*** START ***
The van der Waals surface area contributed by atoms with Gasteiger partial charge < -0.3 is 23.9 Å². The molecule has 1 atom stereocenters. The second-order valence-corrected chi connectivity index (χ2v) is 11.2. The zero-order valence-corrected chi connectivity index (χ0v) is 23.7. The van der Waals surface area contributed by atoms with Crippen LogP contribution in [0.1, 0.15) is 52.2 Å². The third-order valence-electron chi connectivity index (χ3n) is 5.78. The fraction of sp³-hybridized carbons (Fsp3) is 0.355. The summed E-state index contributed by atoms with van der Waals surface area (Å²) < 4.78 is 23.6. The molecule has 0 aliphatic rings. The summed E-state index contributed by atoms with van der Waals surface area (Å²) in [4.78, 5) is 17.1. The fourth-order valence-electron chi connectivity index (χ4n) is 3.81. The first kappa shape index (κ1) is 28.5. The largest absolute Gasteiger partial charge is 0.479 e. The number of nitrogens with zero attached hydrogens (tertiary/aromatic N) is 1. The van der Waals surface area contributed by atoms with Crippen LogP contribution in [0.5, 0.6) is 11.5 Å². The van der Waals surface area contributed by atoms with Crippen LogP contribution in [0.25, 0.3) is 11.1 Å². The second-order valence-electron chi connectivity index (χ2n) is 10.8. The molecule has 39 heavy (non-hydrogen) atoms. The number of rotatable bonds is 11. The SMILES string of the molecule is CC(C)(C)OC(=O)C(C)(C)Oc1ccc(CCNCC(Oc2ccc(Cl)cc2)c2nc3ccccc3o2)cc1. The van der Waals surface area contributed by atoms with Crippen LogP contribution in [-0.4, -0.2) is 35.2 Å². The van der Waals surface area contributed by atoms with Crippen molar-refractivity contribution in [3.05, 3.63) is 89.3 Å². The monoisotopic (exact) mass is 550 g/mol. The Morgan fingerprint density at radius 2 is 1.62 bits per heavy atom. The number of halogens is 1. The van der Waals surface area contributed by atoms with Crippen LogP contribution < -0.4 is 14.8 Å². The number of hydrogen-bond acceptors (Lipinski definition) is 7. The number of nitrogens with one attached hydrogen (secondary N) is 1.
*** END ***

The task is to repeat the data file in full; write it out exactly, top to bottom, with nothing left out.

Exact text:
The van der Waals surface area contributed by atoms with Gasteiger partial charge < -0.3 is 23.9 Å². The molecule has 1 atom stereocenters. The second-order valence-corrected chi connectivity index (χ2v) is 11.2. The zero-order valence-corrected chi connectivity index (χ0v) is 23.7. The van der Waals surface area contributed by atoms with Crippen LogP contribution in [0.1, 0.15) is 52.2 Å². The third-order valence-electron chi connectivity index (χ3n) is 5.78. The fraction of sp³-hybridized carbons (Fsp3) is 0.355. The summed E-state index contributed by atoms with van der Waals surface area (Å²) < 4.78 is 23.6. The molecule has 0 aliphatic rings. The summed E-state index contributed by atoms with van der Waals surface area (Å²) in [4.78, 5) is 17.1. The fourth-order valence-electron chi connectivity index (χ4n) is 3.81. The first kappa shape index (κ1) is 28.5. The largest absolute Gasteiger partial charge is 0.479 e. The number of nitrogens with zero attached hydrogens (tertiary/aromatic N) is 1. The van der Waals surface area contributed by atoms with Crippen LogP contribution in [0.5, 0.6) is 11.5 Å². The van der Waals surface area contributed by atoms with Crippen LogP contribution in [0.25, 0.3) is 11.1 Å². The second-order valence-electron chi connectivity index (χ2n) is 10.8. The molecule has 39 heavy (non-hydrogen) atoms. The number of rotatable bonds is 11. The SMILES string of the molecule is CC(C)(C)OC(=O)C(C)(C)Oc1ccc(CCNCC(Oc2ccc(Cl)cc2)c2nc3ccccc3o2)cc1. The van der Waals surface area contributed by atoms with Crippen LogP contribution in [-0.4, -0.2) is 35.2 Å². The van der Waals surface area contributed by atoms with Crippen molar-refractivity contribution in [3.05, 3.63) is 89.3 Å². The monoisotopic (exact) mass is 550 g/mol. The Morgan fingerprint density at radius 2 is 1.62 bits per heavy atom. The number of halogens is 1. The van der Waals surface area contributed by atoms with Crippen LogP contribution < -0.4 is 14.8 Å². The number of hydrogen-bond acceptors (Lipinski definition) is 7. The number of nitrogens with one attached hydrogen (secondary N) is 1.